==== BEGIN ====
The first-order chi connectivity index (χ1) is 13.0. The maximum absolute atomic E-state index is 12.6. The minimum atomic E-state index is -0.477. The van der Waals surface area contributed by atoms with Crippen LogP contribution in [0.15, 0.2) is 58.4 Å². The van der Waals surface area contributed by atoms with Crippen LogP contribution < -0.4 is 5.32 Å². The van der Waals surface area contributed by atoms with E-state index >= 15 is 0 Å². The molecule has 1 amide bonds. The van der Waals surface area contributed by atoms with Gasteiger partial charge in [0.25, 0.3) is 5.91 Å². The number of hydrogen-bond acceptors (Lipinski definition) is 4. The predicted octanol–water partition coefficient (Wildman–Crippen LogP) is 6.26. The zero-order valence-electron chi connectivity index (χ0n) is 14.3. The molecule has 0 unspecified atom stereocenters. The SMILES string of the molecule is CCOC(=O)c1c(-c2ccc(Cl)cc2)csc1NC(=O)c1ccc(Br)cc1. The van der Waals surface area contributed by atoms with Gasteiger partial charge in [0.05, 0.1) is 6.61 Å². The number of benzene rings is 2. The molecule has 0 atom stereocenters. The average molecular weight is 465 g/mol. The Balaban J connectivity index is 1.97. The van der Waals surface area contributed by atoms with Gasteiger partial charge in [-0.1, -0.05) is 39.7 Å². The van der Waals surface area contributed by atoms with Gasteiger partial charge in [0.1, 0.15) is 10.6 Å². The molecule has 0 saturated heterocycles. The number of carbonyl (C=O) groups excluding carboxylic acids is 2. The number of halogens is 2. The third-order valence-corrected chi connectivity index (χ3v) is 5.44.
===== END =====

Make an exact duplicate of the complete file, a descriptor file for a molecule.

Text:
The first-order chi connectivity index (χ1) is 13.0. The maximum absolute atomic E-state index is 12.6. The minimum atomic E-state index is -0.477. The van der Waals surface area contributed by atoms with Crippen LogP contribution in [0.15, 0.2) is 58.4 Å². The van der Waals surface area contributed by atoms with Crippen LogP contribution < -0.4 is 5.32 Å². The van der Waals surface area contributed by atoms with E-state index >= 15 is 0 Å². The molecule has 1 amide bonds. The van der Waals surface area contributed by atoms with Gasteiger partial charge in [0.25, 0.3) is 5.91 Å². The number of hydrogen-bond acceptors (Lipinski definition) is 4. The predicted octanol–water partition coefficient (Wildman–Crippen LogP) is 6.26. The zero-order valence-electron chi connectivity index (χ0n) is 14.3. The molecule has 0 unspecified atom stereocenters. The SMILES string of the molecule is CCOC(=O)c1c(-c2ccc(Cl)cc2)csc1NC(=O)c1ccc(Br)cc1. The van der Waals surface area contributed by atoms with Gasteiger partial charge in [0.05, 0.1) is 6.61 Å². The number of benzene rings is 2. The molecule has 0 atom stereocenters. The average molecular weight is 465 g/mol. The Balaban J connectivity index is 1.97. The van der Waals surface area contributed by atoms with Gasteiger partial charge in [-0.1, -0.05) is 39.7 Å². The van der Waals surface area contributed by atoms with Gasteiger partial charge in [0.1, 0.15) is 10.6 Å². The molecule has 0 saturated heterocycles. The number of carbonyl (C=O) groups excluding carboxylic acids is 2. The number of halogens is 2. The third-order valence-corrected chi connectivity index (χ3v) is 5.44.